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Fifty years ago, they were screwed-up kids sent to the Florida School for Boys to be straightened out. But now they are screwed-up men, scarred by the whippings they endured. Read the story and see a video and portrait gallery.
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Four without a score
Hillsborough's impressive defense has 4 shutouts this season - but the Terriers want more.
By JOHN C. COTEY, High Schools Columnist
Published October 11, 2007
TAMPA - As far as nicknames go, the Great Wall of China isn't a bad one.
That's what one county player called the Hillsborough defense after the Terriers shut out his team.
But Hillsborough defensive backs coach Preston Jackson may have torn down that wall with his own take Wednesday afternoon.
According to Jackson, his unit takes getting shutouts very seriously. Personally, almost.
He says the Terriers are so hungry for one each week, they can taste it.
And what exactly does a shutout taste like? Grass? Dirt? Sweat? Blood?
"Sweet ... like strawberries and cinnamon," Jackson said.
And there you have it - Friday night at Chelo Huerta Field, the high-flying Plant Panthers and the golden-armed Aaron Murray will attempt to do what only two teams have done this season:
Score on the Strawberries and Cinnamon Kids.
"That's why he's new-school and I'm old-school," said 13-year defensive coordinator Dean Eychner, the architect of the Terriers' stout unit.
Eychner prefers to explain the Terriers' great success this season in less culinary terms.
This unit, he says, is just simply a wonderful blend of speed, power and athleticism. The players stay focused, follow direction, rarely lose form, are fundamentally sound.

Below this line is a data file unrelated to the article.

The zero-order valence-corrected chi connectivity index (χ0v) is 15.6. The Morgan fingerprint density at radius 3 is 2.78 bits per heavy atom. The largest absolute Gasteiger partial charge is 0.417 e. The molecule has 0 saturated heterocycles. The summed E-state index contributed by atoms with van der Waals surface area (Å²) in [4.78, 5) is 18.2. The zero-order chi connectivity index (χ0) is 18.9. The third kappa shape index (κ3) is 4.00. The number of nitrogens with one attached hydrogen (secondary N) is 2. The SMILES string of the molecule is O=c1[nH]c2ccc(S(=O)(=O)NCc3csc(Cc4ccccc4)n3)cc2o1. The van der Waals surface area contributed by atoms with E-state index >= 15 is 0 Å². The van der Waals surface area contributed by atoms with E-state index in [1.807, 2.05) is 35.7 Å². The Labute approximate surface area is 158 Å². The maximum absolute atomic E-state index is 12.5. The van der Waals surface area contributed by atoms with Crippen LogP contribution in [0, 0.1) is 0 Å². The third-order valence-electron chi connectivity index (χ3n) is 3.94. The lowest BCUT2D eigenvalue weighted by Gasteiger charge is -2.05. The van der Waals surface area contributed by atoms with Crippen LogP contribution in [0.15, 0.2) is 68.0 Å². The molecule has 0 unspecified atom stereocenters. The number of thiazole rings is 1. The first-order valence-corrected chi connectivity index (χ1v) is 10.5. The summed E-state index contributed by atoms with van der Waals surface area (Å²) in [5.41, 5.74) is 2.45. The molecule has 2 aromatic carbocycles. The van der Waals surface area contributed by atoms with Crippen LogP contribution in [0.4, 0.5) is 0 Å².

Fellow defensive coaches Steve Longfellow, the dean of the group, and Vernon Henderson have molded a defense that has a school-record four shutouts, including two straight.
If there are still a few doubters out there - and Eychner said the scuttlebutt is that his boys still don't produce enough of a pass rush to be considered great - they could be answered in the next two weeks when the Terriers run the gantlet with games against Plant, then Armwood.
The Terriers aren't exactly curled up in the fetal position thinking about the prospects of facing either, even if head coach Earl Garcia says Murray is better than Robert Marve, and practically begged to be quoted saying so, and the Hawks are nationally ranked.
"There's no better opportunity than this week and the next to find out where we are and where we go from here," Eychner said.
In the preseason, the defense was told it would have to carry the Terriers until an inexperienced, rebuilt offense jelled. Enthusiastically, it did, carrying the Terriers through the first few weeks. They just don't seem ready or willing to set the team back down.
"I love it," senior Moses McCray said. "It gets me hyped. It keeps the passion burning."
Like fellow Division I-A prospects Marc Thomas and Chuck Grace, McCray defines this defense - Garcia called it the quickest he has had - with his high energy and will to win.
So when he says he would hit his own mom if she lined up across from him, it's easy enough to believe him.
For a second, anyway.
"Probably not my mom," he said, reconsidering or probably considering she may read the paper.
McCray doesn't seem all that concerned with Plant. He said he hasn't even thought about Armwood, after which he will take an official recruiting visit to LSU, the No. 1 team in college football.
But he gives the defense an A-plus and says it is ready for the next team to come in and try to score.
And if that team can't, well, that would be just sweet.